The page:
Faith sustains rampage survivor
Religion is helping a 12-year-old survivor of her father's murderous rampage last month to cope with the trauma of the attacks, the girl's mother said yesterday.
The woman said she would abandon her family's possessions in the Tsz Wan Shan flat which was the scene of the killings, explaining that she did not want her daughter to face any reminder of the January 20 chopper attack.
Yip Lai-kwok, 12, was seriously injured by her unemployed father, Yip Kit-lun, who hanged himself in the flat after killing his nine-year-old son, Pit-hoi, and daughter Lai-in, 10.
The tragedy came days after a court awarded custody of the girls to their mother, who was separated from her husband. The custody of Pit-hoi was to have been decided at a later date.
Lai-kwok is still receiving treatment in Queen Elizabeth Hospital after doctors reattached two fingers on her left hand. The index finger on her right hand, however, cannot be reattached.
Her mother, who is still in hospital under observation and was giving her first interview since the tragedy, said Lai-kwok was coping well and that her religious faith was giving her courage.
'Lai-kwok believes her brother and sister are now in heaven. But it's difficult for me to think the same way,' the mother, who asked not to be named, said.
'I still feel so sad about what has happened and the pain just won't go away. Whatever happened, even if I suddenly became very rich overnight, I still wouldn't ever be happy again.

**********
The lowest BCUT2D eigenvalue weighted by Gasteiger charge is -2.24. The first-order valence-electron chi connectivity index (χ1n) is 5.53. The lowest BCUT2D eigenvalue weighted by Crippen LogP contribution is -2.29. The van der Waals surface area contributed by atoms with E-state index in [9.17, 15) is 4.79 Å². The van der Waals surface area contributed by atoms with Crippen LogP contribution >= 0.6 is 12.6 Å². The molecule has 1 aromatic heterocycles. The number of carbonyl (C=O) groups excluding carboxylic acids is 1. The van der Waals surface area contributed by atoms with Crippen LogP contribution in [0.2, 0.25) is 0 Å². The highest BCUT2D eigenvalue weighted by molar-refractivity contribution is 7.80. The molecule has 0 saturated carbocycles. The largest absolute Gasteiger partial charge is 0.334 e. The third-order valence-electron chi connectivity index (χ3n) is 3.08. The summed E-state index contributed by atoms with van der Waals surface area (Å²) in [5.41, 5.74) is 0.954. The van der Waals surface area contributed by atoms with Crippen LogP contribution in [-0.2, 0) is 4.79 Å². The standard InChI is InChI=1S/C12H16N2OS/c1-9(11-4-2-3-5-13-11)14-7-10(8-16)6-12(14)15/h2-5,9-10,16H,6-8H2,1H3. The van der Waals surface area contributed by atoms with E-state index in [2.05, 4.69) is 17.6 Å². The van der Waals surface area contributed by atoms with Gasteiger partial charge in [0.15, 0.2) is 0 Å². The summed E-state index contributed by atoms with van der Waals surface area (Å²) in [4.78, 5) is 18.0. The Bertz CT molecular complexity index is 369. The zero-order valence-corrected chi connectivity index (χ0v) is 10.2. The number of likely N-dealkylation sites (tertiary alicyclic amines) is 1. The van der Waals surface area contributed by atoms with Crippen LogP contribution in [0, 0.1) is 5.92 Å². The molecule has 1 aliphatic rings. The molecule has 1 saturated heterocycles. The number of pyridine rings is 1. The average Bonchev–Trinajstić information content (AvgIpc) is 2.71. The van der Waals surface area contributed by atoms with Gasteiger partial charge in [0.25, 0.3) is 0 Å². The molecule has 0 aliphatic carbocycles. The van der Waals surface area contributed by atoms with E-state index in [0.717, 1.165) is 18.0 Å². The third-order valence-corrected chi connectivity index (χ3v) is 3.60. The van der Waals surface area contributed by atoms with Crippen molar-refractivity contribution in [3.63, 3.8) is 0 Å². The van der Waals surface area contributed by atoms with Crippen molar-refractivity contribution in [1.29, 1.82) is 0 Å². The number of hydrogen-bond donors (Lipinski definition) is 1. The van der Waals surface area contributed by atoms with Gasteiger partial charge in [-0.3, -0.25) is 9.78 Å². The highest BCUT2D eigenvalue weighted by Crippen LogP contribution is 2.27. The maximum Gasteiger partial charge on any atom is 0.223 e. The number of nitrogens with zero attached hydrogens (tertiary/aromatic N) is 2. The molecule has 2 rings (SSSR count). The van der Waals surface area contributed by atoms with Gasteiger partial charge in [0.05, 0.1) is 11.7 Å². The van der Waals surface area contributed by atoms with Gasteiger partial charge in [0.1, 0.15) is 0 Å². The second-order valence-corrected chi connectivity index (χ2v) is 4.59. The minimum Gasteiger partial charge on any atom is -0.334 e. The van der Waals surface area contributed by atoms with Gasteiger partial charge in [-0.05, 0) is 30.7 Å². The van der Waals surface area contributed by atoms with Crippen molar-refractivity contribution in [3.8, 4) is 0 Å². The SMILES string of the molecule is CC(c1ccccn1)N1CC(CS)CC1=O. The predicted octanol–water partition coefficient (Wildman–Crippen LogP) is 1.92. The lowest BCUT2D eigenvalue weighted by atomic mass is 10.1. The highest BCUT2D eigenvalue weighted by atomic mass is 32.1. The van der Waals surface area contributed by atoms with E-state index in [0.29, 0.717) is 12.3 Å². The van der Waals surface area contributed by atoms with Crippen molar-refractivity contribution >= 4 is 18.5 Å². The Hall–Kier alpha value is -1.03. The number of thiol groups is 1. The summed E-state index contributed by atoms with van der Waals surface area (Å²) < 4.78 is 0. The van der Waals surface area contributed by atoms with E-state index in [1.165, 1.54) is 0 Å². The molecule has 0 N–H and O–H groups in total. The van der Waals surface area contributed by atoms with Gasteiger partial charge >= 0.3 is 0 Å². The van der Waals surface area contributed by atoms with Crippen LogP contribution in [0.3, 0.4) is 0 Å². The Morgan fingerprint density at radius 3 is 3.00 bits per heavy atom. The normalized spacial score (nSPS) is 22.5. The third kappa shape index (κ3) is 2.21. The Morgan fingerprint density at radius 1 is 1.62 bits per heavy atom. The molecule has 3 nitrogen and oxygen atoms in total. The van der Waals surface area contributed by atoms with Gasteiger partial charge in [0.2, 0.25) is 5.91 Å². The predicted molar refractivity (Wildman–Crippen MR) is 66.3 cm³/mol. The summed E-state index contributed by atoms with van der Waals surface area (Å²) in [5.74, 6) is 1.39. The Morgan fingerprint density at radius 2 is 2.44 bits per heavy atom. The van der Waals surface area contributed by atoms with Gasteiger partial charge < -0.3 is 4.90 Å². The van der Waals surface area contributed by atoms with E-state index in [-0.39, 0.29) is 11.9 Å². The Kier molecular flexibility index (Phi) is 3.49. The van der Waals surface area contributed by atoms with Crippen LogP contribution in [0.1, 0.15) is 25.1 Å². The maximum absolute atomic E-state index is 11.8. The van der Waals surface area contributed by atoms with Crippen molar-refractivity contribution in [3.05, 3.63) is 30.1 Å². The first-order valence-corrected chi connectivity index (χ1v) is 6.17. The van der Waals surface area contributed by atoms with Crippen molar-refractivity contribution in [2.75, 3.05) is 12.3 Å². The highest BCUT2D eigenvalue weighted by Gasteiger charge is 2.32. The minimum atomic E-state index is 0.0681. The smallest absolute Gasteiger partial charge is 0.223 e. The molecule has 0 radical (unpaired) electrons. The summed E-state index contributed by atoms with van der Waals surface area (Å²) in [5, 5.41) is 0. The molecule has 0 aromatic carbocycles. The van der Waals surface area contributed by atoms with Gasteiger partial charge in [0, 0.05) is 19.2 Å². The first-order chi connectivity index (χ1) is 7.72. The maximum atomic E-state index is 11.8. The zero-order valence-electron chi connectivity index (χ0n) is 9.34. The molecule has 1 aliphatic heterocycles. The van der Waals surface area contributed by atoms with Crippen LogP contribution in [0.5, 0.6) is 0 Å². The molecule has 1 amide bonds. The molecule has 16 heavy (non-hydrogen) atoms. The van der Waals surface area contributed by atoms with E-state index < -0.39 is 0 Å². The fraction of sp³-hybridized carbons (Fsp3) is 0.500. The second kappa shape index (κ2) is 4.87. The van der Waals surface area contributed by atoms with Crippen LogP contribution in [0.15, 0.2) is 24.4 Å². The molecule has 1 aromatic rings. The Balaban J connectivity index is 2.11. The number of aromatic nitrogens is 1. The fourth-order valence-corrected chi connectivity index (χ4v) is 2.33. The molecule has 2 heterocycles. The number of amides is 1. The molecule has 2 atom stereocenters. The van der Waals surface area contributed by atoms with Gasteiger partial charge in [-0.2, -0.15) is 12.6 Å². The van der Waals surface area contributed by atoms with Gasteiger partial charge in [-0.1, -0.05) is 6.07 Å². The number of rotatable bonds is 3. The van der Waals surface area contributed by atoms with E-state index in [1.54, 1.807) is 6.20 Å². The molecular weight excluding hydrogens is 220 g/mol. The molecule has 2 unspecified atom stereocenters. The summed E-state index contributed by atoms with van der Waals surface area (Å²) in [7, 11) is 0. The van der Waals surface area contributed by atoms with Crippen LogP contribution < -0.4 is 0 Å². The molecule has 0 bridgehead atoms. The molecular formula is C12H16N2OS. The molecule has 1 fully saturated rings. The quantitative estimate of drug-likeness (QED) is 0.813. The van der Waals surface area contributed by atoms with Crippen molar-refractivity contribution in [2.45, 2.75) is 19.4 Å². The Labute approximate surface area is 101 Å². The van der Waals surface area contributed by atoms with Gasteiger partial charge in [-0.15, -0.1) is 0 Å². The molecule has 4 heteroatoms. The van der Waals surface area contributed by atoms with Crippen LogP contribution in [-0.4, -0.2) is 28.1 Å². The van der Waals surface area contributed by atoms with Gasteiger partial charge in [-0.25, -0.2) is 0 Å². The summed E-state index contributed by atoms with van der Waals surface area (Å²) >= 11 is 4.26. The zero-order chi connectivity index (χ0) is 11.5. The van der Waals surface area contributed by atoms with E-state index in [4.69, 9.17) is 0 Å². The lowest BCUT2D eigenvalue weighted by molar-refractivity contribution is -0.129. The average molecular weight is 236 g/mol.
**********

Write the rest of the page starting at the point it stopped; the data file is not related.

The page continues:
'I see their school notebooks and read every word they wrote. I feel like I am still helping them with their homework.'
The two younger children's notebooks, Lai-kwok's Hong Kong Red Cross uniform, her textbooks and comics were the only items their mother recovered from the flat.
'We are going to move to a new flat. I decided to leave all the other things in the old flat behind, even though much of the furniture and the electronic appliances are still very new,' she said.
'I'm worried that these things will remind Lai-kwok about what happened. Scene after scene, she witnessed it all, from the chopping to the hanging of her father. I asked Lai-kwok if we should throw everything away, and she agreed.
'She appears to be strong, but I'm worried that she will live under the shadow of the incident.'
Lai-kwok's mother said her daughter wrote her a card a week after the incident with the help of her friends, asking her not to worry about her and saying she would take care of her mother for the rest of her life.
'The first thing she said after she woke up was to ask the nurse to tell me that she's fine and I didn't need to worry about her,' she said.
She added that Lai-kwok was longing to return to school, where her friends and teachers have been offering support.
She said many other people, including complete strangers, visited her and Lai-kwok at the hospital, sending stuffed toys, clothes and chocolates.
'An elderly woman who I don't know came all the way from Tsuen Wan to see me,' she said. 'She didn't see me on the first day, but she came back again and again.
'She didn't see me until the third day as I had been too busy with the funeral of my children that week. She insisted on seeing me to hand me a card and a bunch of flowers in person.'
She said she was depending on her daughter's support.
'If Lai-kwok had not survived, there would not have been any meaning for me to carry on living,' she added.
She also expressed thanks to all the people who had given her the support and donations, including the readers of the South China Morning Post.
However, after paying for the funeral of her two children and facing the expense of moving home, Lai-kwok's mother - who quit her job after the tragedy - said financial problems had added to her burden. 'I don't dare think too much about the future,' she said. 'I just don't know how I'm going to cope.'